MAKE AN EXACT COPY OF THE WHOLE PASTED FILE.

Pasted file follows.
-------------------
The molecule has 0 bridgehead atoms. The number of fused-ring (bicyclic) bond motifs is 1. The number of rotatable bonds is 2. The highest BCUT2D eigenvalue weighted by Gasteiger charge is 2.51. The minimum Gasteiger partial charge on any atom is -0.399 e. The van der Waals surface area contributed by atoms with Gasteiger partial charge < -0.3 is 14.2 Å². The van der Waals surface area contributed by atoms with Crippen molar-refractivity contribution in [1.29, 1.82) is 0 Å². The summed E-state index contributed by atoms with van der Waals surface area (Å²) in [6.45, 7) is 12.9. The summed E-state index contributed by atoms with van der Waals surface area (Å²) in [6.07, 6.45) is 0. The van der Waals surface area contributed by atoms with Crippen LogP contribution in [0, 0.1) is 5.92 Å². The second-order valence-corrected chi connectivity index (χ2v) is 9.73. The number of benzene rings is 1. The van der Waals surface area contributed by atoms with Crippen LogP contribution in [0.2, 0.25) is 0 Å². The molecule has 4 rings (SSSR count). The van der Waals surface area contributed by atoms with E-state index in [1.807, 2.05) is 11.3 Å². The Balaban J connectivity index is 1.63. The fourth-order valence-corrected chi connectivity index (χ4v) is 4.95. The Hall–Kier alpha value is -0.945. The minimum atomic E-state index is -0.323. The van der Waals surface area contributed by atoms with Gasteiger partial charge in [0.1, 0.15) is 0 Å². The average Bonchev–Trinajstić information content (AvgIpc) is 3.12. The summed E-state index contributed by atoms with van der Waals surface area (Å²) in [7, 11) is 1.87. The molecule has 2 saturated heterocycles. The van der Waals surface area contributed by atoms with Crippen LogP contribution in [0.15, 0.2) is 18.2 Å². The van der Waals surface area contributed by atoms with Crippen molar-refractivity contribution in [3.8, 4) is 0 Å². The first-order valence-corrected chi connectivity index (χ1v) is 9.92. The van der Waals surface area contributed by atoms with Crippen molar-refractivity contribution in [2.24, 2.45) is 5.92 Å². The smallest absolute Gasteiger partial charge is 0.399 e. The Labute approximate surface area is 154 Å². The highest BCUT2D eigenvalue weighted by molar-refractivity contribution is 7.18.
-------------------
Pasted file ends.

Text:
The molecule has 0 bridgehead atoms. The number of fused-ring (bicyclic) bond motifs is 1. The number of rotatable bonds is 2. The highest BCUT2D eigenvalue weighted by Gasteiger charge is 2.51. The minimum Gasteiger partial charge on any atom is -0.399 e. The van der Waals surface area contributed by atoms with Gasteiger partial charge < -0.3 is 14.2 Å². The van der Waals surface area contributed by atoms with Crippen molar-refractivity contribution in [1.29, 1.82) is 0 Å². The summed E-state index contributed by atoms with van der Waals surface area (Å²) in [6.45, 7) is 12.9. The summed E-state index contributed by atoms with van der Waals surface area (Å²) in [6.07, 6.45) is 0. The van der Waals surface area contributed by atoms with Crippen LogP contribution in [0, 0.1) is 5.92 Å². The second-order valence-corrected chi connectivity index (χ2v) is 9.73. The number of benzene rings is 1. The van der Waals surface area contributed by atoms with Crippen LogP contribution in [0.2, 0.25) is 0 Å². The molecule has 4 rings (SSSR count). The van der Waals surface area contributed by atoms with E-state index in [1.807, 2.05) is 11.3 Å². The Balaban J connectivity index is 1.63. The fourth-order valence-corrected chi connectivity index (χ4v) is 4.95. The Hall–Kier alpha value is -0.945. The minimum atomic E-state index is -0.323. The van der Waals surface area contributed by atoms with Gasteiger partial charge in [0.1, 0.15) is 0 Å². The average Bonchev–Trinajstić information content (AvgIpc) is 3.12. The summed E-state index contributed by atoms with van der Waals surface area (Å²) in [7, 11) is 1.87. The molecule has 2 saturated heterocycles. The van der Waals surface area contributed by atoms with Crippen LogP contribution in [0.15, 0.2) is 18.2 Å². The van der Waals surface area contributed by atoms with Crippen molar-refractivity contribution in [3.8, 4) is 0 Å². The first-order valence-corrected chi connectivity index (χ1v) is 9.92. The van der Waals surface area contributed by atoms with Crippen molar-refractivity contribution in [2.24, 2.45) is 5.92 Å². The smallest absolute Gasteiger partial charge is 0.399 e. The Labute approximate surface area is 154 Å². The highest BCUT2D eigenvalue weighted by molar-refractivity contribution is 7.18.